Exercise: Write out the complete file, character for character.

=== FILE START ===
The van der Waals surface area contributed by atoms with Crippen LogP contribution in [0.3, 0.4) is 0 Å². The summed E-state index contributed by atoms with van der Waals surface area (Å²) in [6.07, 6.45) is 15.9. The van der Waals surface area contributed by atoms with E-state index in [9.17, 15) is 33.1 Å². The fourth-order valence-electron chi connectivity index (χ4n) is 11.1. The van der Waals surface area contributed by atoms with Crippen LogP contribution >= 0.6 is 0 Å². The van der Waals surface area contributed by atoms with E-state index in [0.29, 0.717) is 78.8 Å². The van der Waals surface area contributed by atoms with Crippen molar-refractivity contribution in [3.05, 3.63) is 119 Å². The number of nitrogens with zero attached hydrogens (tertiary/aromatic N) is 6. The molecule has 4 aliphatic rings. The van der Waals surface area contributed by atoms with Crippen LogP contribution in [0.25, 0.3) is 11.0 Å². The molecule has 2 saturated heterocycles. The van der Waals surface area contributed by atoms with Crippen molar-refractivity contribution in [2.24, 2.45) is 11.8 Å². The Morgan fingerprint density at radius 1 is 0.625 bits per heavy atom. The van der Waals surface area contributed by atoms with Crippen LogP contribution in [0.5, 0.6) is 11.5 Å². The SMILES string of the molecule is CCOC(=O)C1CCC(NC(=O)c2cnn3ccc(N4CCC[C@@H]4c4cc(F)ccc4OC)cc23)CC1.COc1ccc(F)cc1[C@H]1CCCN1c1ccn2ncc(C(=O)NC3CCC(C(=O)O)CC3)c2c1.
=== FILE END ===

The van der Waals surface area contributed by atoms with Crippen LogP contribution in [0.3, 0.4) is 0 Å². The summed E-state index contributed by atoms with van der Waals surface area (Å²) in [6.07, 6.45) is 15.9. The van der Waals surface area contributed by atoms with E-state index in [9.17, 15) is 33.1 Å². The fourth-order valence-electron chi connectivity index (χ4n) is 11.1. The van der Waals surface area contributed by atoms with Crippen LogP contribution >= 0.6 is 0 Å². The van der Waals surface area contributed by atoms with E-state index in [0.29, 0.717) is 78.8 Å². The van der Waals surface area contributed by atoms with Crippen molar-refractivity contribution in [3.05, 3.63) is 119 Å². The number of nitrogens with zero attached hydrogens (tertiary/aromatic N) is 6. The molecule has 4 aliphatic rings. The van der Waals surface area contributed by atoms with Crippen LogP contribution in [0.25, 0.3) is 11.0 Å². The molecule has 2 saturated heterocycles. The van der Waals surface area contributed by atoms with Crippen molar-refractivity contribution in [2.24, 2.45) is 11.8 Å². The Morgan fingerprint density at radius 1 is 0.625 bits per heavy atom. The van der Waals surface area contributed by atoms with Crippen LogP contribution in [0.5, 0.6) is 11.5 Å². The SMILES string of the molecule is CCOC(=O)C1CCC(NC(=O)c2cnn3ccc(N4CCC[C@@H]4c4cc(F)ccc4OC)cc23)CC1.COc1ccc(F)cc1[C@H]1CCCN1c1ccn2ncc(C(=O)NC3CCC(C(=O)O)CC3)c2c1.